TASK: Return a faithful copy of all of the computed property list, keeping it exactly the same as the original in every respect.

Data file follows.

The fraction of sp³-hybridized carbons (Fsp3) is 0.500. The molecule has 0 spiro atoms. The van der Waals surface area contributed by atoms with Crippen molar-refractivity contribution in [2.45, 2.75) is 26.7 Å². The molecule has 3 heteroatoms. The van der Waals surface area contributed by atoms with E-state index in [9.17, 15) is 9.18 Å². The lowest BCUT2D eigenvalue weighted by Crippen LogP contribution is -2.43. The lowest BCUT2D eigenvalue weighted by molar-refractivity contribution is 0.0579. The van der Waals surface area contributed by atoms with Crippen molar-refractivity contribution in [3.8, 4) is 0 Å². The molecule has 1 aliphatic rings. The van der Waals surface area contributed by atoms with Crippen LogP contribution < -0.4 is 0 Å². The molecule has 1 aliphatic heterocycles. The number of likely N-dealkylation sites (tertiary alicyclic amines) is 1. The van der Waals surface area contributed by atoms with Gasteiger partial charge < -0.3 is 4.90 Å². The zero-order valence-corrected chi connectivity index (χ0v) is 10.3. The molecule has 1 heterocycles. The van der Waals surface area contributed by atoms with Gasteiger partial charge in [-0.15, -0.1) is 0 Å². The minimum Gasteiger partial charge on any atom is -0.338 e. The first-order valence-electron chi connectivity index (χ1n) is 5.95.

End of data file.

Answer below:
The fraction of sp³-hybridized carbons (Fsp3) is 0.500. The molecule has 0 spiro atoms. The van der Waals surface area contributed by atoms with Crippen molar-refractivity contribution in [2.45, 2.75) is 26.7 Å². The molecule has 3 heteroatoms. The van der Waals surface area contributed by atoms with E-state index in [9.17, 15) is 9.18 Å². The lowest BCUT2D eigenvalue weighted by Crippen LogP contribution is -2.43. The lowest BCUT2D eigenvalue weighted by molar-refractivity contribution is 0.0579. The van der Waals surface area contributed by atoms with Crippen molar-refractivity contribution in [3.8, 4) is 0 Å². The molecule has 1 aliphatic rings. The van der Waals surface area contributed by atoms with Crippen LogP contribution < -0.4 is 0 Å². The molecule has 1 aliphatic heterocycles. The number of likely N-dealkylation sites (tertiary alicyclic amines) is 1. The van der Waals surface area contributed by atoms with Gasteiger partial charge < -0.3 is 4.90 Å². The zero-order valence-corrected chi connectivity index (χ0v) is 10.3. The molecule has 1 heterocycles. The van der Waals surface area contributed by atoms with Gasteiger partial charge in [-0.15, -0.1) is 0 Å². The minimum Gasteiger partial charge on any atom is -0.338 e. The first-order valence-electron chi connectivity index (χ1n) is 5.95.